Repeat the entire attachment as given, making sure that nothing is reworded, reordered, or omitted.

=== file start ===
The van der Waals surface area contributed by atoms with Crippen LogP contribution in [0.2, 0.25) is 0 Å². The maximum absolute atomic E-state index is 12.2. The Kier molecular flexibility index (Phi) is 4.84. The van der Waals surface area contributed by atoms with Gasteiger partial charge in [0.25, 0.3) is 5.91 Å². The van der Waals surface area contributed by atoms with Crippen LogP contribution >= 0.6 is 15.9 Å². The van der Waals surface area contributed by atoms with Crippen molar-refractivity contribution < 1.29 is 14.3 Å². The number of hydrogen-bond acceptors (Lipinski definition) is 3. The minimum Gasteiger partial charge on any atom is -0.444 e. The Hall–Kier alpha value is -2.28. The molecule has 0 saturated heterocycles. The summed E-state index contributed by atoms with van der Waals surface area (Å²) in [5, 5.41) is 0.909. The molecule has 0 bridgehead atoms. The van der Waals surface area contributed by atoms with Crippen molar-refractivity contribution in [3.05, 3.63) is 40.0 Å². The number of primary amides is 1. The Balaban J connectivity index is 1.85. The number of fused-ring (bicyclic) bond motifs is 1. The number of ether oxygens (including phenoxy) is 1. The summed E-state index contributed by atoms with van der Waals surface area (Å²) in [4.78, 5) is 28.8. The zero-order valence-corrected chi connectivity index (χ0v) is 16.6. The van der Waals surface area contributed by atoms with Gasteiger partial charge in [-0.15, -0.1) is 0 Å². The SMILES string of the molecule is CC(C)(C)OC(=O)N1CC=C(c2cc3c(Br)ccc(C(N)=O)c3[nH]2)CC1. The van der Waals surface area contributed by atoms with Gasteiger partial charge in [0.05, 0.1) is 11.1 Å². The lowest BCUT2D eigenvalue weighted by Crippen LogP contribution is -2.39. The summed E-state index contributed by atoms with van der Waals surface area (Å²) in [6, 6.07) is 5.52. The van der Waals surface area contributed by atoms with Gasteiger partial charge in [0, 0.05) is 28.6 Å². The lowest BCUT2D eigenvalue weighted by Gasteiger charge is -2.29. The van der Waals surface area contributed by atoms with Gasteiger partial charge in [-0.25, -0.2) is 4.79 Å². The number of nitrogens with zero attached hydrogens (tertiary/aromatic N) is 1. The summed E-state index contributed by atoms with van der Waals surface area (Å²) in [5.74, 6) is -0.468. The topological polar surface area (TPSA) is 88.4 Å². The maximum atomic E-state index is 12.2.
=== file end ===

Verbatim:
The van der Waals surface area contributed by atoms with Crippen LogP contribution in [0.2, 0.25) is 0 Å². The maximum absolute atomic E-state index is 12.2. The Kier molecular flexibility index (Phi) is 4.84. The van der Waals surface area contributed by atoms with Gasteiger partial charge in [0.25, 0.3) is 5.91 Å². The van der Waals surface area contributed by atoms with Crippen LogP contribution >= 0.6 is 15.9 Å². The van der Waals surface area contributed by atoms with Crippen molar-refractivity contribution < 1.29 is 14.3 Å². The number of hydrogen-bond acceptors (Lipinski definition) is 3. The minimum Gasteiger partial charge on any atom is -0.444 e. The Hall–Kier alpha value is -2.28. The molecule has 0 saturated heterocycles. The summed E-state index contributed by atoms with van der Waals surface area (Å²) in [5, 5.41) is 0.909. The molecule has 0 bridgehead atoms. The van der Waals surface area contributed by atoms with Crippen molar-refractivity contribution in [3.05, 3.63) is 40.0 Å². The number of primary amides is 1. The Balaban J connectivity index is 1.85. The number of fused-ring (bicyclic) bond motifs is 1. The number of ether oxygens (including phenoxy) is 1. The summed E-state index contributed by atoms with van der Waals surface area (Å²) in [4.78, 5) is 28.8. The zero-order valence-corrected chi connectivity index (χ0v) is 16.6. The van der Waals surface area contributed by atoms with Gasteiger partial charge in [-0.15, -0.1) is 0 Å². The SMILES string of the molecule is CC(C)(C)OC(=O)N1CC=C(c2cc3c(Br)ccc(C(N)=O)c3[nH]2)CC1. The van der Waals surface area contributed by atoms with Gasteiger partial charge in [0.05, 0.1) is 11.1 Å². The lowest BCUT2D eigenvalue weighted by Crippen LogP contribution is -2.39. The summed E-state index contributed by atoms with van der Waals surface area (Å²) in [6, 6.07) is 5.52. The van der Waals surface area contributed by atoms with Gasteiger partial charge in [0, 0.05) is 28.6 Å². The lowest BCUT2D eigenvalue weighted by Gasteiger charge is -2.29. The van der Waals surface area contributed by atoms with Gasteiger partial charge in [-0.25, -0.2) is 4.79 Å². The number of nitrogens with zero attached hydrogens (tertiary/aromatic N) is 1. The summed E-state index contributed by atoms with van der Waals surface area (Å²) in [5.74, 6) is -0.468. The topological polar surface area (TPSA) is 88.4 Å². The maximum atomic E-state index is 12.2.